Five Favorite Filmmakers Working Today

tiwestWith the revolving door of filmmaker working in today’s movie industry, Hollywood is thankfully being more and more open to the works of independent filmmakers. They’re welcoming self made directors more and more, offering them bigger projects and the chance to prove themselves. While sometimes they can stumble, often times they prove they can access any audience, and stand alongside the cinematic titans of yesteryear. Every year there’s a new success story, and these are only five of my favorite filmmakers working today, all of whom have broken through on their own terms.

Who are some of your favorite filmmakers working today?

5. Ti West
Ti West has gone on to create some of the most simplistic and thoughtful horror films of all time, many of which are misunderstood and incredibly niche. West is a big fan of the slow boil and big bang, and also practices immense subtlety. It’s not too many indie filmmakers that appreciate those qualities these days as most filmmakers are more prone to offering up gory and gruesome pictures, instead.

West has been a constant name in indie horror, delivering the cult classic “The Roost,” and has advanced with every title offering up the fantastic Satanic panic throwback “House of the Devil,” and the excellent ghost picture “The Innkeepers.” In 2013, West delivered the excellent found footage film “The Sacrament” which examined the horrors and infrastructure of cults. West is more about quality over quantity and I look forward to every cinematic entry he gives his fans.

I Recommend: If you’re in the mood for a disturbing thriller that directly confronts the rise to power by Jim Jones, “The Sacrament” is a near masterpiece with top notch performances all around.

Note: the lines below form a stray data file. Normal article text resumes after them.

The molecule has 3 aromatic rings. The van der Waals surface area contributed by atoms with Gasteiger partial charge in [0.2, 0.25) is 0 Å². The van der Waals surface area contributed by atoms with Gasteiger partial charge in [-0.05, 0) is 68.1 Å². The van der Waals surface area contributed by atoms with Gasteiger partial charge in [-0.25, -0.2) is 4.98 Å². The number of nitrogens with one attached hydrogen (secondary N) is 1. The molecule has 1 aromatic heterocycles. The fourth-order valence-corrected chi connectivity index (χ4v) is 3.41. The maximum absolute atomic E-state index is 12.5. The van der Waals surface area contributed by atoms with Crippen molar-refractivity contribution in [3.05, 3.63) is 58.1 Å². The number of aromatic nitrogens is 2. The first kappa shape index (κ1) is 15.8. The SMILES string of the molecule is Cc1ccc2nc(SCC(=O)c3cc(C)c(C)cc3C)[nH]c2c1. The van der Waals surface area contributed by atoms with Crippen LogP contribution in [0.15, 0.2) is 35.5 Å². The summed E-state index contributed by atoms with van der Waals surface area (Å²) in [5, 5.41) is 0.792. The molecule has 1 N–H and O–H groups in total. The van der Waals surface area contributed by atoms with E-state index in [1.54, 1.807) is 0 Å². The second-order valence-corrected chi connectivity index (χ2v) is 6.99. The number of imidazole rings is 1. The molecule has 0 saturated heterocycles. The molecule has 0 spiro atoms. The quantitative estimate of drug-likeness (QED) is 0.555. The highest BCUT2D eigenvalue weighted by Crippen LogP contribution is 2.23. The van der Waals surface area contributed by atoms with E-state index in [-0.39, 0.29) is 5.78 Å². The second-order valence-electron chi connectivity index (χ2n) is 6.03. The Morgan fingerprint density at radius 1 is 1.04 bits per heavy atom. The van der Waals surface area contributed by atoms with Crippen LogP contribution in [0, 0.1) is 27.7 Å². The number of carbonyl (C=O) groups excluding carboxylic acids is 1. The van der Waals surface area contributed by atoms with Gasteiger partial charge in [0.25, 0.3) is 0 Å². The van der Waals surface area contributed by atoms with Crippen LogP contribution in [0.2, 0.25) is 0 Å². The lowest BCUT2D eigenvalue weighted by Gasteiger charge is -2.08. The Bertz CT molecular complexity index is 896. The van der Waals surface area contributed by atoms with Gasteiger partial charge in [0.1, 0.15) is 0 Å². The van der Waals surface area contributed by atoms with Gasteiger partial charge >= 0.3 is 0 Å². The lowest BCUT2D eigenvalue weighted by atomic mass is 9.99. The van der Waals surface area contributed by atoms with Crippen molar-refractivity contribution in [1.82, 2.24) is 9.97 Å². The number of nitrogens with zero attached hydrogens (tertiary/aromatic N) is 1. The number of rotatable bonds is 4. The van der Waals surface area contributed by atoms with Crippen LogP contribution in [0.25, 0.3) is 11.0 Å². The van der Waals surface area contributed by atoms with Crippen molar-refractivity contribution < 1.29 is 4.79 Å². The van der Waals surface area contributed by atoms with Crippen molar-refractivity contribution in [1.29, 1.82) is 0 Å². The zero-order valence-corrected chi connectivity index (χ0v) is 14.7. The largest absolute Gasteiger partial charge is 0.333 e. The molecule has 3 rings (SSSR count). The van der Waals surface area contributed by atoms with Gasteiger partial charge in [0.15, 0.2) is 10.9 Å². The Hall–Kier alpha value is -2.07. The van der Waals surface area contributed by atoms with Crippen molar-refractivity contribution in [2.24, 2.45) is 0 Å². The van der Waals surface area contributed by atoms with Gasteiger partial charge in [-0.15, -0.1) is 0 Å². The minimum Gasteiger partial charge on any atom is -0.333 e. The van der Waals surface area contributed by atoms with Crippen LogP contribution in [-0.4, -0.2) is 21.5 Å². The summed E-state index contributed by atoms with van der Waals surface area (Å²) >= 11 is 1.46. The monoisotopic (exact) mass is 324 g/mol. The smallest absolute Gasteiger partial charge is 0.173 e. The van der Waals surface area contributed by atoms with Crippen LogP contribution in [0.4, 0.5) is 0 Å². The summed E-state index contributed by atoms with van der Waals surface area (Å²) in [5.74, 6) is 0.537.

jameswan4. James Wan
With James Wan you’re almost always guaranteed a thrill and a horror treat. Sure he has his misfires, but he’s a surefire talent who has also earned his way in to Hollywood. After storming the gates with “Saw” in 2004, he’s gone on to direct gems like the exploitation revenge thriller “Death Sentence,” as well as the brilliant and terrifying supernatural thriller “The Conjuring.” He also lent his talents to the fantastic “Insidious” and “Insidious 2” and has also lensed the fun action sequel “Furious 7.” Wan has a dynamic style and a fantastic sense of energy that he injects in every film, no matter the genre. His upcoming “Aquaman” may prove to be the most unique superhero film yet.

I Recommend: “The Conjuring.” It’s a slow boil and heart felt horror film built around old fashioned horror devices and trickery involving sound and shadows.

james-gunn3. James Gunn
James Gunn is a self made man who worked hard and long to get where he is. He is a former indie director who got his start at Troma. He went on to pen a lot of big movies, and directed a lot of criminally underrated cult films like “Super” and “Slither,” and the hilarious webs series “PG Porn.” He then ended up being one of the masterminds behind the blockbuster science fiction film “Guardians of the Galaxy.”